In the early 1990s, the association formed an education committee to support schools and organized families, teachers, and principals around a campaign that—through the power of community involvement—opened five elementary school annexes and two new middle schools to relieve severe overcrowding in local schools.
The association also rallied its community to facilitate the creation of a parent mentor program that trains mothers, mainly immigrants, as paid classroom assistants while also providing leadership development training and a welcoming community. The parent mentor program has since spread to seven other schools, and more than 1,300 parents have graduated from the program.
Today, students benefit from community involvement in schools facilitated by Palenque LSNA initiatives like the youth leadership program, community learning centers, and more.
How will you engage your school’s community?
When we asked education leaders how the last two years have changed their approach to work, one central theme emerged: communication and relationship building with the community is critical.
Building strong relationships with community members, parents, and students is an education leader's most important job. So, what are you doing to build these relationships?
Giving communities a neutral platform to share their ideas and opinions is an excellent place to start. However, it can be difficult for schools to connect with the diversity of their community using traditional methods like town hall meetings, surveys, and focus groups. Fortunately, new online engagement platforms like ThoughtExchange have made it much more manageable.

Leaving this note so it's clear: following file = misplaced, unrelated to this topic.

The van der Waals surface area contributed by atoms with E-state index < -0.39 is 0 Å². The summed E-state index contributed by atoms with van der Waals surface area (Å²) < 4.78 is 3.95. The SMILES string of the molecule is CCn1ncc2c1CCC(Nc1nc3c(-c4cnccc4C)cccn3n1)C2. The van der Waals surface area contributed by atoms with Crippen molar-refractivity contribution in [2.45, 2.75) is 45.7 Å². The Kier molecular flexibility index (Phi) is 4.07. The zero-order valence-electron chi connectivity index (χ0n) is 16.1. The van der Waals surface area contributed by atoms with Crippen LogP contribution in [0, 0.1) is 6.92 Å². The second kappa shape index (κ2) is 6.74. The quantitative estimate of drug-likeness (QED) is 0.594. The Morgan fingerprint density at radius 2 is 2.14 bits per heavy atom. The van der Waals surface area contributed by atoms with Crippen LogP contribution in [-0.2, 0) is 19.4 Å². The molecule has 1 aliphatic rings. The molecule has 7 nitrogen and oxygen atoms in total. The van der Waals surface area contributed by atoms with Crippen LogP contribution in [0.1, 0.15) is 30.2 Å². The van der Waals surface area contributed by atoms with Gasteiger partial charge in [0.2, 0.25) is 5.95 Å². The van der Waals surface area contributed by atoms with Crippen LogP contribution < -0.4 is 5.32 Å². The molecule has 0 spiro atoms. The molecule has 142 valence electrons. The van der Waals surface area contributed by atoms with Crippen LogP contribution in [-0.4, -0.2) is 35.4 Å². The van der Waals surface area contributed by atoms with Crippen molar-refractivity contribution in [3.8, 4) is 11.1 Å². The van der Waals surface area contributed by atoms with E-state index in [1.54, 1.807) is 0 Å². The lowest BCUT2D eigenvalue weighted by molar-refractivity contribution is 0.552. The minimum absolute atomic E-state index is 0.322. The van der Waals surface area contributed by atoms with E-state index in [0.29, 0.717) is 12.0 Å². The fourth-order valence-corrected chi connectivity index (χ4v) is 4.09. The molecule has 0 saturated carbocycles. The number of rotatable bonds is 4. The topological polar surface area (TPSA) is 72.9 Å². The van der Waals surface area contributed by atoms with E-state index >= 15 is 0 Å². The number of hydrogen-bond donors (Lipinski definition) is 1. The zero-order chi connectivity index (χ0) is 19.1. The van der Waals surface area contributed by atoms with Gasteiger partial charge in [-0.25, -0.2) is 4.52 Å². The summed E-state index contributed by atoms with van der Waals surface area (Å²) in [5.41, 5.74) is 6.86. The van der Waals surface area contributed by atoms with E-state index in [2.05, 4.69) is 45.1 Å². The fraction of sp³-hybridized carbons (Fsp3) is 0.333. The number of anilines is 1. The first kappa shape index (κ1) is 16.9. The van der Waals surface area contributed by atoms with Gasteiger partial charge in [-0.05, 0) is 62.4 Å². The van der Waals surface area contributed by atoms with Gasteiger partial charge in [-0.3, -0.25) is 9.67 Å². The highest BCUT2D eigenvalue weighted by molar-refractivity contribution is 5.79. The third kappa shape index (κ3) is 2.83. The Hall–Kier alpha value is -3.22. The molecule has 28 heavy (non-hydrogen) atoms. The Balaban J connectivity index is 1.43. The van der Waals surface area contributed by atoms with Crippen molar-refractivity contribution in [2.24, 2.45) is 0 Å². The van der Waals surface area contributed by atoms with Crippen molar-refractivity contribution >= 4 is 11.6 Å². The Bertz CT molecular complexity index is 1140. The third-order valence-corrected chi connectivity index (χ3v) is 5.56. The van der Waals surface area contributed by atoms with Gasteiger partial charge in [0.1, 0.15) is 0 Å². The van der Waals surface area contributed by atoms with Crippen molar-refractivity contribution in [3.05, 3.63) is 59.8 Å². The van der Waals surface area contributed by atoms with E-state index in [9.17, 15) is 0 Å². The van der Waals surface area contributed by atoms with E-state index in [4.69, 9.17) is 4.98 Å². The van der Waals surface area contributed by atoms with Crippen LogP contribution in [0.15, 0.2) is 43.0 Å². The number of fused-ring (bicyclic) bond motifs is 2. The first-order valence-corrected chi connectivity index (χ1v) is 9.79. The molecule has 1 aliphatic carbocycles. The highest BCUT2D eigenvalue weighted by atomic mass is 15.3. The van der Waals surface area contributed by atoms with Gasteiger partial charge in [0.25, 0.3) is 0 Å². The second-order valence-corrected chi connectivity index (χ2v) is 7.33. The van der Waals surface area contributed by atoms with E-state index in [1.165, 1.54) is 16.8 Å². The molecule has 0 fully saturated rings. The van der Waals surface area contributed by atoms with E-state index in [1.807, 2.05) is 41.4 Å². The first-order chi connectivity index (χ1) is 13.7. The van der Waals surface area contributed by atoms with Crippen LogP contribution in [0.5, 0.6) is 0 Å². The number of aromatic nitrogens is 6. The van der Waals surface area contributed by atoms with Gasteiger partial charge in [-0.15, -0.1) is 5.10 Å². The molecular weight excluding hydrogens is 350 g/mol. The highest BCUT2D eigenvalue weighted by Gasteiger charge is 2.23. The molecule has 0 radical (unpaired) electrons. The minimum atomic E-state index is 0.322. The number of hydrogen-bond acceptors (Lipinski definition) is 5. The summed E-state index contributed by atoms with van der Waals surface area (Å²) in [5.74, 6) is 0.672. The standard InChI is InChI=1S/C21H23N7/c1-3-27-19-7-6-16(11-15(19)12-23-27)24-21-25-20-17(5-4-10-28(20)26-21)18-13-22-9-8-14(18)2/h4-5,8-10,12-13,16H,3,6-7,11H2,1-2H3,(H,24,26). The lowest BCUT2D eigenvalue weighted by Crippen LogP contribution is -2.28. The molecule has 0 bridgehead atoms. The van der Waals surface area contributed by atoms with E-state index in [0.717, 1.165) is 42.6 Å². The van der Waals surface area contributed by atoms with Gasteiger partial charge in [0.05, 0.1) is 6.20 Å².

An unbiased discussion management platform provides community members with a safe and convenient way to share and learn from the diverse thoughts and ideas of others.
“If ThoughtExchange were a person, I would hug them. I used it in my previous district as a superintendent. What I love about ThoughtExchange is that there’s this opportunity for ideas to be put out anonymously, and then a coalescing around ideas—and that’s what I was looking for. I wasn’t looking for a Likert scale. I wasn’t looking to lead students by saying, here’s what should be included—do you agree or disagree?”
~Dr. Teresa A. Lance, Ed.D. Assistant Superintendent of Equity and Innovation Elgin Area School District 46